Following are the conference participants whose publications have been exhibited in The Exhibition of Books in Parallel Studies Center during the conference:
Prof. Dr. Shormishtha Panja (ed.). Critical Theory Textual Application; Many Indias, Many Literatures ; Signifying the Self: Women and Literature .
Associate Prof. Dr. Robert Henke. Performance and Literature in the Commedia dell'Arte ; Pastoral Transformations: Italian Tragicomedy and Shakespeare's Late Plays.
Associate Prof. Dr. Jacques Lezra. Unspeakable Subjects.
Associate Prof. Dr. Pamela Allen Brown. Better a Shrew than a Sheep: Women, Drama, and the Culture of Jest in Early Modern England.
Assistant Prof. Dr. M. A. McGrail (ed.). Shakespeare's Plutarch.
Dr. P.A. Skantze. Stillness in Motion in the Seventeenth-Century.
Prof. Dr. Susanne L. Wofford (ed.) Shakespeare's Late Tragedies.
Associate Prof. Dr. Ian Frederick Moulton. Before Pornography: Erotic Writing in Early Modern Literature.
Dr. Clare McManus. Women on the Renaissance Stage ; Women and Culture at the Courts of the Stuart Queens.
Watching "The Birds" Parallel Studies Event
On 23 March 2005 at 13.00, the freshman class gathered with Prof. Gumpert in room 310 and watched The Birds, a horror movie directed by Alfred Hitchcock. Meanwhile, we raised funds for the Parallel Studies Club from the food brought by some of our friends and enjoyed having something to eat and to drink while watching the movie. The movie lasted about two hours, and afterwards we had a pleasant discussion that mostly focused on the analysis of the characters, why the birds attacked, what happened at the end (since the movie leaves this question to the audience), what the foreshadowing elements were, which movie techniques were used (a comparison between today’s cinema and that of the past), etc. We argued intensely about these issues. Also, we found that the more we examined particular scenes the more enjoyable the movie became for us.
International perspectives in culture and the arts
N. Buket Cengiz- ACL Res. Ass.
The Culture and Arts Lecture Series, which is organized each year by the American Culture and Literature Department of KHU, again hosted some important speakers in the spring of 2005.
The first lecture featured Dr. Mahmut Mutman, Chair of the Department of Communications and Design at Bilkent University. His talk was entitled "The 'Birth' of the National 'Self': Literature, Mimesis, and Paradox in Araba Sevdas." Dr. Mutman analyzed the process of modernization-as-westernization in the late Ottoman Empire , focusing on Recaizade Mahmut Ekrem's comic novel Araba Sevdası . Published in 1889, the book is generally accepted as the precursor of the Servet-i Fünun novel. Dr. Mutman began by explaining how his analysis related to the work of other critics of Araba Sevdası above all Şerif Mardin,and Jale Parla. Dr. Mutman's work approached Araba Sevdası as a parable of mimesis that was central to the nationalist modernization project.
This year's final lecture was delivered by Dr. Pamela Brown, Associate Professor at the University of Connecticut at Stamford. Dr. Brown presented her paper, “Between Go-Betweens: Karagöz and Commedia dell'arte,” as a part of the Theater Without Borders conference. Her talk was followed by a Karagöz performance offered by Orhan Kurt, a master of this folk art that was for a very long time one of the most popular forms of entertainment in Turkish society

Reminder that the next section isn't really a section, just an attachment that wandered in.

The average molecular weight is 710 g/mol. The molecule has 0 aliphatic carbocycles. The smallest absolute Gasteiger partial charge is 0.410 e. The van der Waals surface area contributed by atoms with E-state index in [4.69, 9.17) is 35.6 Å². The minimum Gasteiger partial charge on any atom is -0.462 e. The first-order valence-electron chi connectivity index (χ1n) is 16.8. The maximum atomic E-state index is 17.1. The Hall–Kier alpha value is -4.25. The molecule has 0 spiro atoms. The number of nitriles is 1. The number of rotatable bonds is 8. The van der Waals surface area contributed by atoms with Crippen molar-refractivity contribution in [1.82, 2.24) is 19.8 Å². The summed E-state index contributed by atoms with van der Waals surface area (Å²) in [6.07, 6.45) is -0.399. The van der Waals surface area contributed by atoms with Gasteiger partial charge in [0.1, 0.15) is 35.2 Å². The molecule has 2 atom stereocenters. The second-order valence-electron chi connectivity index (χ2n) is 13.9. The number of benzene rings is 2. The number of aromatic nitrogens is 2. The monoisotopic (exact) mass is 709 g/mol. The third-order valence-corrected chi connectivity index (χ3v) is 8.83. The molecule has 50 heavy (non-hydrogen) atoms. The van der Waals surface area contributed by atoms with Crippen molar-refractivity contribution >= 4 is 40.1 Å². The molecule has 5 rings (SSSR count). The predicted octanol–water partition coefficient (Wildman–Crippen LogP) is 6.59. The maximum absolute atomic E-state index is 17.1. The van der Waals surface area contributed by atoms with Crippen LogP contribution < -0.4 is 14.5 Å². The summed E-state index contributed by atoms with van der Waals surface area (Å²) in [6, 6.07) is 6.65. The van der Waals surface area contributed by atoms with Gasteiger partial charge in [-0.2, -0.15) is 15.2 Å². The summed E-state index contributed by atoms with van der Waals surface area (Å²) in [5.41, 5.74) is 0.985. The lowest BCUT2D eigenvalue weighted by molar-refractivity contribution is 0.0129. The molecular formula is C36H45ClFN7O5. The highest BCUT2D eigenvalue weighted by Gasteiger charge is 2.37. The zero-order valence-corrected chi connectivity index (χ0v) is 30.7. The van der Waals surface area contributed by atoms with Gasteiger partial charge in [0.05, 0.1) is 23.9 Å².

The second lecture in the series, “Istanbul in 2050: The Birth of Ottoman Science Fiction,” was presented by Dr. Laurent Mignon, a member of Bilkent University 's Department of Turkish Literature. Dr. Mignon, a citizen of Belgium, studied in the School of Oriental and African Studies in London and wrote his PhD dissertation on Turkish poetry. He focused in his talk on a number of science-fiction novels that were written during the Ottoman era but were never taken seriously as works of literature.
In the third lecture, Dr. Norman R. Yetman, a member of the American Studies faculty at the University of Kansas, spoke on “Black Monday: Brown vs. Board of Education and the Significance of Race in American Life.” His very interesting explanation of how this judicial decision functioned as a turning point in the American civil rights movement was followed by a lively discussion on the questions of individual liberty and racism.
The fourth talk in the series was Dr. Gary Gumpert's talk on "(Mis)perceptions and the Media: The Digitalization of Trust.” Dr. Gumpert, Professor Emeritus of Queens College in the City University of New York, underscored the fact that we live in an age of high- tech communications and that communication technology can and often does operate against individual freedom of thought.
Prof. Gumpert offered examples of how media abuses of advances in technology often provide the public not with reality but with illusionary constructs of reality. One of the most frightening statistics he cited was that, because of the fear of terrorism, 4.2 million people in England are being monitored each day by 6 million cameras. Dr. Gumpert reminded the audience that the relationship between the individual and the state is a relationship based on trust and that this social contract, meant to ensure personal rights and freedoms, can easily be damaged by the misuse of technology to violate citizens' freedoms and their rights to privacy.
Literature, mimesis, and paradox in Araba Sevdası
Sevdası as a parable of mimesis as central to the modern nationalist project.